Why the web tells us what we already know
The Internet is not the font of all knowledge, despite the plethora of information available at your fingertips.
Researchers from the University of New South Wales (UNSW) have found that while Internet searches do bring up a variety
of useful materials, people pay more attention to information that matches their pre-existing beliefs.
"Even if people read the right material, they are stubborn to changing their views," said one of the authors, UNSW
Professor Enrico Coiera, the Director of the Centre for Health Informatics. "This means that providing people with the
right information on its own may not be enough."
The research considered how people use Internet search engines to answer health questions.
"We know that the web is increasingly being used by people to help them make healthcare decisions," said Professor
Coiera. "We know that there can be negative consequences if people find the wrong information, especially as people in
some countries can now self-medicate by ordering drugs online. Australians can order complementary medicines online and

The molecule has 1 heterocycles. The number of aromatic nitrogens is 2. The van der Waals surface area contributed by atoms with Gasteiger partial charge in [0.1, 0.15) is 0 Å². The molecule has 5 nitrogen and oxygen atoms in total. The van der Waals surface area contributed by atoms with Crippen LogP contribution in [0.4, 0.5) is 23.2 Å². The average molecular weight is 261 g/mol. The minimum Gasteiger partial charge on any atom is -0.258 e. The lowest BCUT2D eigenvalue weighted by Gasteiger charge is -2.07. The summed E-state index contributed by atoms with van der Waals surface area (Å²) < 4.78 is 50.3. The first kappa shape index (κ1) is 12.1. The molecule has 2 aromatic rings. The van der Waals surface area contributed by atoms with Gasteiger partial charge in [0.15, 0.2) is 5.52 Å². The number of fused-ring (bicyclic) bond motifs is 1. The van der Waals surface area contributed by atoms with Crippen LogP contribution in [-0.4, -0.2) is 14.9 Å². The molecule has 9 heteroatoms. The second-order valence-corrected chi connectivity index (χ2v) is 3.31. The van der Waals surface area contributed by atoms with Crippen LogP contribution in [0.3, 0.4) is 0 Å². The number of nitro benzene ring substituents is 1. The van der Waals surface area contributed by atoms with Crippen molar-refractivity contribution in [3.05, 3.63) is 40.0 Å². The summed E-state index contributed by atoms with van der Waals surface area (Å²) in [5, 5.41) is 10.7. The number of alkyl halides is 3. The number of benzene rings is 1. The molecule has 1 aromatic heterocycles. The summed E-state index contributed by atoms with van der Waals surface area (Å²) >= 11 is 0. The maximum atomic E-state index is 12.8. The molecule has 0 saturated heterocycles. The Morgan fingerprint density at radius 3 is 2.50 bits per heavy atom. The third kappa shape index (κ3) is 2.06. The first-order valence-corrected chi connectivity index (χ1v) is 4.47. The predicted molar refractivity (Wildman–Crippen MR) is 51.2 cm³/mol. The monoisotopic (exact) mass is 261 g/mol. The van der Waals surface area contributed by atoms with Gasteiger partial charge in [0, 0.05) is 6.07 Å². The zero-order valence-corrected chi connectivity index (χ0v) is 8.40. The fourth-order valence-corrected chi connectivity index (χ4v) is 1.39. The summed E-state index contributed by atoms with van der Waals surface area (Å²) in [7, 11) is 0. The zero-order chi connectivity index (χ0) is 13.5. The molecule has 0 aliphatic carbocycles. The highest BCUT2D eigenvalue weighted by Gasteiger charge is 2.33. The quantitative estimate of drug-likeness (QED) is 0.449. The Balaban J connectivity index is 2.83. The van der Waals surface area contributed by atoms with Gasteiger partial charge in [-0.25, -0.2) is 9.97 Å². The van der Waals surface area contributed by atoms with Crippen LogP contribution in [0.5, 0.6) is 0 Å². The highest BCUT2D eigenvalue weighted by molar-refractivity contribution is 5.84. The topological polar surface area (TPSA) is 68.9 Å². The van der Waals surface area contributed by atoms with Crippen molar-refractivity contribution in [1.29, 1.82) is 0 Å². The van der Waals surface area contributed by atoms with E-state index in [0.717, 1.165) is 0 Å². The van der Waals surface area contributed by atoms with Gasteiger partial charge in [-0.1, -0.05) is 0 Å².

these can interfere with other medications.
"Our research shows that, even if search engines do find the 'right' information, people may still draw the wrong
conclusions - in other words, their conclusions are biased."
What also matters is where the information appears in the search results and how much time a person spends looking at
it, according to the research which has been published in the Journal of the American Medical Informatics Association.
"The first or the last document the user sees has a much greater impact on their decisions," said Professor Coiera.
Professor Coiera and Dr Annie Lau have designed an interface to help people make sense of the information which they are
presented with and to break down these decision biases.
"The new search engine interface we have designed could be a part of any search engine and allows people to organise the
information they find, and as a result organise their thoughts better," said Professor Coiera.
While the research was conducted in the area of health, Professor Coiera said the results - and the technology - are
applicable to other fields too.
The research on the interface will be publicly available in the new year.